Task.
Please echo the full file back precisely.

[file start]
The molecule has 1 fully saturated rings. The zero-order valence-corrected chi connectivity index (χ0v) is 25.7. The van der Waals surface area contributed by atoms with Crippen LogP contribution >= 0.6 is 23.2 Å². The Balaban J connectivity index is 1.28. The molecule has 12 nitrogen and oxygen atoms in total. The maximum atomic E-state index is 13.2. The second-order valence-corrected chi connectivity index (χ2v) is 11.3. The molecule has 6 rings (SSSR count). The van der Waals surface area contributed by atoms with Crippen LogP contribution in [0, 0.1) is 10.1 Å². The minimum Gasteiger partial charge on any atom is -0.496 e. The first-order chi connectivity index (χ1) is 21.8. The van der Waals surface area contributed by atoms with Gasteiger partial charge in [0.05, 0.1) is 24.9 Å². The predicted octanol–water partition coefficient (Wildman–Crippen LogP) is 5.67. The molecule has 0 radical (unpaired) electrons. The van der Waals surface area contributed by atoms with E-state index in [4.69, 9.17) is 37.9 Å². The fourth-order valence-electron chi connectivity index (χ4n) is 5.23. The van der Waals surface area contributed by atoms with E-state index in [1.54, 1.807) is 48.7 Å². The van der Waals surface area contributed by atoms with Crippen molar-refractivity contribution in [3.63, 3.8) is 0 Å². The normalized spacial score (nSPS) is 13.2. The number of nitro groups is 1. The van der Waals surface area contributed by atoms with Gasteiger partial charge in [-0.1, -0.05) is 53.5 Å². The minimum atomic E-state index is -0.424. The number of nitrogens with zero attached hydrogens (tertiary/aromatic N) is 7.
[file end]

The molecule has 1 fully saturated rings. The zero-order valence-corrected chi connectivity index (χ0v) is 25.7. The van der Waals surface area contributed by atoms with Crippen LogP contribution >= 0.6 is 23.2 Å². The Balaban J connectivity index is 1.28. The molecule has 12 nitrogen and oxygen atoms in total. The maximum atomic E-state index is 13.2. The second-order valence-corrected chi connectivity index (χ2v) is 11.3. The molecule has 6 rings (SSSR count). The van der Waals surface area contributed by atoms with Crippen LogP contribution in [0, 0.1) is 10.1 Å². The minimum Gasteiger partial charge on any atom is -0.496 e. The first-order chi connectivity index (χ1) is 21.8. The van der Waals surface area contributed by atoms with Gasteiger partial charge in [0.05, 0.1) is 24.9 Å². The predicted octanol–water partition coefficient (Wildman–Crippen LogP) is 5.67. The molecule has 0 radical (unpaired) electrons. The van der Waals surface area contributed by atoms with E-state index in [4.69, 9.17) is 37.9 Å². The fourth-order valence-electron chi connectivity index (χ4n) is 5.23. The van der Waals surface area contributed by atoms with E-state index in [1.54, 1.807) is 48.7 Å². The van der Waals surface area contributed by atoms with Crippen molar-refractivity contribution in [3.63, 3.8) is 0 Å². The normalized spacial score (nSPS) is 13.2. The number of nitro groups is 1. The van der Waals surface area contributed by atoms with Gasteiger partial charge in [-0.1, -0.05) is 53.5 Å². The minimum atomic E-state index is -0.424. The number of nitrogens with zero attached hydrogens (tertiary/aromatic N) is 7.